I have now heard of two developers which wish to sell on the
maintenance side of their PFI work.
Obviously, these companies realise there is a residual value to the
maintenance contract, but it is, I feel, against the spirit of the PFI
With the integrated system where the developer knows it has to deal with the hospital, school, public building, then it is in its own interest to install quality equipment knowing that it will still be working down the line.
There is a disincentive to down-spec equipment because of price. Engineers know that somewhere down the time-line, cheaper equipment will break down sooner or not deliver the energy savings promised.
But if a developer knows it will sell on its maintenance work to another company, then history and practice almost dictates that to gain maximum profit, cheaper equipment will invariably be installed, with the FM company which buys the contract picking up the bill later.
But if developers are allowed to sell on a part of the contract, then this will inevitably be the case.
All big companies exist from one annual result to another. It is the way of the UK world.
Only the Japanese seem inclined to mortgage this year and the next five for better results from year 15 through to 25.
Our large British companies as a rule (I am not talking about the HVACR industry in its many guises which seems to be attempting to beat this trend ) seem to stumble from year to year while their chairman and directors concentrate on their own renumerations (pay to you and me) and hope rather than expect the firm will do well.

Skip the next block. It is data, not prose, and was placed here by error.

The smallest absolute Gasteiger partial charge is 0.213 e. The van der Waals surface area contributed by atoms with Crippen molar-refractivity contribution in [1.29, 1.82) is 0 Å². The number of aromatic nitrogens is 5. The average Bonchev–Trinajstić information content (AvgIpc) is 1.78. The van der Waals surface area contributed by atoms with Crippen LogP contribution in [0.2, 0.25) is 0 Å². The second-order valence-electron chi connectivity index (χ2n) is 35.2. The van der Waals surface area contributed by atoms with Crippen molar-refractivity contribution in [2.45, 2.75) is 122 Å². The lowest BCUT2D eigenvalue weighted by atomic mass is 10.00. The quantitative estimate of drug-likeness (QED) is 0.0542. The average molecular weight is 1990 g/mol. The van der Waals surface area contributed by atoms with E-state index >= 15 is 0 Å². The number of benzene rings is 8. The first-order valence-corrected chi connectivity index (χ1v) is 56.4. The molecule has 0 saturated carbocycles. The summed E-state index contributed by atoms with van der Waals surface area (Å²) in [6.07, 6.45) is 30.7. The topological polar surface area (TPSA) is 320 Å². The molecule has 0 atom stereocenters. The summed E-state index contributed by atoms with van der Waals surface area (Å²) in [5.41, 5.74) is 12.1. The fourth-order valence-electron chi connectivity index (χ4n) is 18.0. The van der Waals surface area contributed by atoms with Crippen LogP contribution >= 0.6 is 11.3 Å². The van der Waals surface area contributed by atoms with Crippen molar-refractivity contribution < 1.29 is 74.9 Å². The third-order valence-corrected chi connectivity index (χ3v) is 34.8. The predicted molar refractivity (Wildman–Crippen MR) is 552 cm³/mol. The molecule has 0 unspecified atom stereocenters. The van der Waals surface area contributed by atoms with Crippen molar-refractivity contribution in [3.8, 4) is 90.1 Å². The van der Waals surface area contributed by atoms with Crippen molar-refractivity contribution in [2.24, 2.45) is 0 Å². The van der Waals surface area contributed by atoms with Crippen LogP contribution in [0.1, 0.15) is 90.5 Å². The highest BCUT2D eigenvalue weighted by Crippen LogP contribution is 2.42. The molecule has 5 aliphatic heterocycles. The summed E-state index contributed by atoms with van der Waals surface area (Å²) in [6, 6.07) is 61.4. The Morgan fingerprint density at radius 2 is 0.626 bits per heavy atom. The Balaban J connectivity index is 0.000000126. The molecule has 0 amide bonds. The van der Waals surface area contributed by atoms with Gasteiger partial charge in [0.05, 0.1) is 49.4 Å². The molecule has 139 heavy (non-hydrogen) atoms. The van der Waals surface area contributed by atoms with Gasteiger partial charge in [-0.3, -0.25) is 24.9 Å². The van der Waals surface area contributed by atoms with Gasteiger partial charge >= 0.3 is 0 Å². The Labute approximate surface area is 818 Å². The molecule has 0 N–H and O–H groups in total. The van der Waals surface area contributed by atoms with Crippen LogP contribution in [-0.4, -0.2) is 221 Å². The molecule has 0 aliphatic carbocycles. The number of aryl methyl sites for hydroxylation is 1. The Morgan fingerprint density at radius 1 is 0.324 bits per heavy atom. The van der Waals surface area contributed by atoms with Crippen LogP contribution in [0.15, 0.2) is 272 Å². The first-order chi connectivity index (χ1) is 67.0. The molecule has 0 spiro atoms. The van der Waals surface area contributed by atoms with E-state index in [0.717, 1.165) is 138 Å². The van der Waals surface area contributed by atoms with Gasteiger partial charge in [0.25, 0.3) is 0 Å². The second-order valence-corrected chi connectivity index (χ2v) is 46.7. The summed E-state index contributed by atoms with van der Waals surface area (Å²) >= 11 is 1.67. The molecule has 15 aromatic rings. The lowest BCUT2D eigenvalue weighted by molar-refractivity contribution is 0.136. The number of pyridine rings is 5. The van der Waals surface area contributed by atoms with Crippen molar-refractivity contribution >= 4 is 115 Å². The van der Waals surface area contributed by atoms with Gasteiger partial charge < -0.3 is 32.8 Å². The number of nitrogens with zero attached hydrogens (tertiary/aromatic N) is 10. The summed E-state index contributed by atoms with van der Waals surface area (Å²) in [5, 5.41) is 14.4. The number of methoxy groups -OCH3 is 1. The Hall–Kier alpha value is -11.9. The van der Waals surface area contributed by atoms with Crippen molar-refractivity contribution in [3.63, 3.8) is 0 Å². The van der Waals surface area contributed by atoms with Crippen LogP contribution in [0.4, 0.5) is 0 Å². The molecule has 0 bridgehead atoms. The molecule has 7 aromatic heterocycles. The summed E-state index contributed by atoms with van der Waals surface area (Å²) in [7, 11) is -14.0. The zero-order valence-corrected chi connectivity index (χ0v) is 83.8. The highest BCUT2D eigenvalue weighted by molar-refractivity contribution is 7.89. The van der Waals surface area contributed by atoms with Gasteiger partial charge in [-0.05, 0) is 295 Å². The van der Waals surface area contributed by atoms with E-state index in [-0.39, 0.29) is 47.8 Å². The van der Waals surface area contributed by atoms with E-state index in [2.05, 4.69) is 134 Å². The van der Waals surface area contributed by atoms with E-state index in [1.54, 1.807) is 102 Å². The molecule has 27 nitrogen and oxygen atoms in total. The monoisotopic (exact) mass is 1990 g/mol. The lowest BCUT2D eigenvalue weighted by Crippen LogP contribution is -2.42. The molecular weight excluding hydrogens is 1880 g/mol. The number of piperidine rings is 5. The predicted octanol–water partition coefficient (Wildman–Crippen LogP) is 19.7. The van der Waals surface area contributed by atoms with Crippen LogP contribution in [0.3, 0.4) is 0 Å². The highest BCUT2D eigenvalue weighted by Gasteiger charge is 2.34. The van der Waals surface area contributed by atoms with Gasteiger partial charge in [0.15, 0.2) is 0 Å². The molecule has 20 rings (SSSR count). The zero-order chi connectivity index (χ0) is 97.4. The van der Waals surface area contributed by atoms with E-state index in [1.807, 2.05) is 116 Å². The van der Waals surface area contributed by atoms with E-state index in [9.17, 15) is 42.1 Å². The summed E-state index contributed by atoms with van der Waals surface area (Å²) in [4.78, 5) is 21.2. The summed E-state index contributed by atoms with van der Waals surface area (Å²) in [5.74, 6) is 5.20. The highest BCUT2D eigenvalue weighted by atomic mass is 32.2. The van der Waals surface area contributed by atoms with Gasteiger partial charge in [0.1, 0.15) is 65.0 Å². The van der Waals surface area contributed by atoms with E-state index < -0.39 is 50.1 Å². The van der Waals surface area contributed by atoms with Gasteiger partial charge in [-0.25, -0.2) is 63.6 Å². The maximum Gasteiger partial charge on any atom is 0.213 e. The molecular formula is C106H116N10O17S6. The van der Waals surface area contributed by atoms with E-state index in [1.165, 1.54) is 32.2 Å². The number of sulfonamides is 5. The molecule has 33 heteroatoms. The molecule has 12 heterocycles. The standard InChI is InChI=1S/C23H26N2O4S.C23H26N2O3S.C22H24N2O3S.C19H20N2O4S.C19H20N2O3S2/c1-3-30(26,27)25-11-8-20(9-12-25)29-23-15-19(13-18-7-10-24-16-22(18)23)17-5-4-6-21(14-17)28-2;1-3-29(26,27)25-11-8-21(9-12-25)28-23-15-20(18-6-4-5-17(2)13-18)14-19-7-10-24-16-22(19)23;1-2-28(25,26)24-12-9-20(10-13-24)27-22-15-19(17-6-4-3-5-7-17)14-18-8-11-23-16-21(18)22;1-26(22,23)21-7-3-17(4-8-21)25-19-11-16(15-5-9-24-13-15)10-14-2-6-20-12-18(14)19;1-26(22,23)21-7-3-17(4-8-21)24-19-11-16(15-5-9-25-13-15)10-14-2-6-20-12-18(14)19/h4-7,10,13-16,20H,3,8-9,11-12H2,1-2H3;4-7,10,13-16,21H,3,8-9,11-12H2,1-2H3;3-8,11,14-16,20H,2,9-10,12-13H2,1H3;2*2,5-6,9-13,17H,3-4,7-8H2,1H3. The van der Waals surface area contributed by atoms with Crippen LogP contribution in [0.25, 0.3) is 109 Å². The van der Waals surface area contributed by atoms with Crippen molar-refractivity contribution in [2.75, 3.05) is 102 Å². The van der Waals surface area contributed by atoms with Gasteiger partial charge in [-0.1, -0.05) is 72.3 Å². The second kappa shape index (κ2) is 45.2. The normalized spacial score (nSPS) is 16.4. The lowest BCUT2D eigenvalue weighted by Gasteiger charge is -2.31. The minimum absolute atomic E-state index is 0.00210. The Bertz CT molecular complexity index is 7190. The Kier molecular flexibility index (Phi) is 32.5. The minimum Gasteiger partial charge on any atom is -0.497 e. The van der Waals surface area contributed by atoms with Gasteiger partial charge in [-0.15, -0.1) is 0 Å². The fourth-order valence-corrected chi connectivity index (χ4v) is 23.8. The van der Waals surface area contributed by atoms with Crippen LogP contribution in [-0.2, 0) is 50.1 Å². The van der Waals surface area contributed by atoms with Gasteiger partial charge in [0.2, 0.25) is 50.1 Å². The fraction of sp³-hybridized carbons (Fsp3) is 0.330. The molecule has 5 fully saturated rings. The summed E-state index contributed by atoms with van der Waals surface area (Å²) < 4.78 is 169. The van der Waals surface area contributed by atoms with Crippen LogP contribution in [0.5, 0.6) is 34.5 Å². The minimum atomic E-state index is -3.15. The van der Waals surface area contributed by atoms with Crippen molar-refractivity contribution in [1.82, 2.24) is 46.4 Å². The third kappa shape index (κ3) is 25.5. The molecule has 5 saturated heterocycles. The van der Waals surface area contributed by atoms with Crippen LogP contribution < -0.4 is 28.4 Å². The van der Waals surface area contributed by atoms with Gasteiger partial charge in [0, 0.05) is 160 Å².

But while this happens we are locked into this annual cycle. Hence the need to sell on the 25 year maintenance as it makes the annual report look good for shareholders – this year.
From the public’s point of view, government has already mortgaged our future.
As a taxpayer I consider PFI (and its other guises) a confidence trick perpetrated on you and me to keep this government afloat. As a worker in the construction industry, I might see it differently.
We will be paying for today’s new hospitals and schools long after Tony Blair and Gordon Brown have gone to the Lords and possibly even after the duo are dead.
Perhaps, more worrying, is the fact that these hospitals and schools could have long outlived their usefulness before we have finished paying for them.
But, having paid, we deserve the best. This is what PFI, partnering and all the rest are about.
The best will not, in this climate, be delivered if developers are allowed to sell on PFI contracts.
Paul Braithwaite, Editor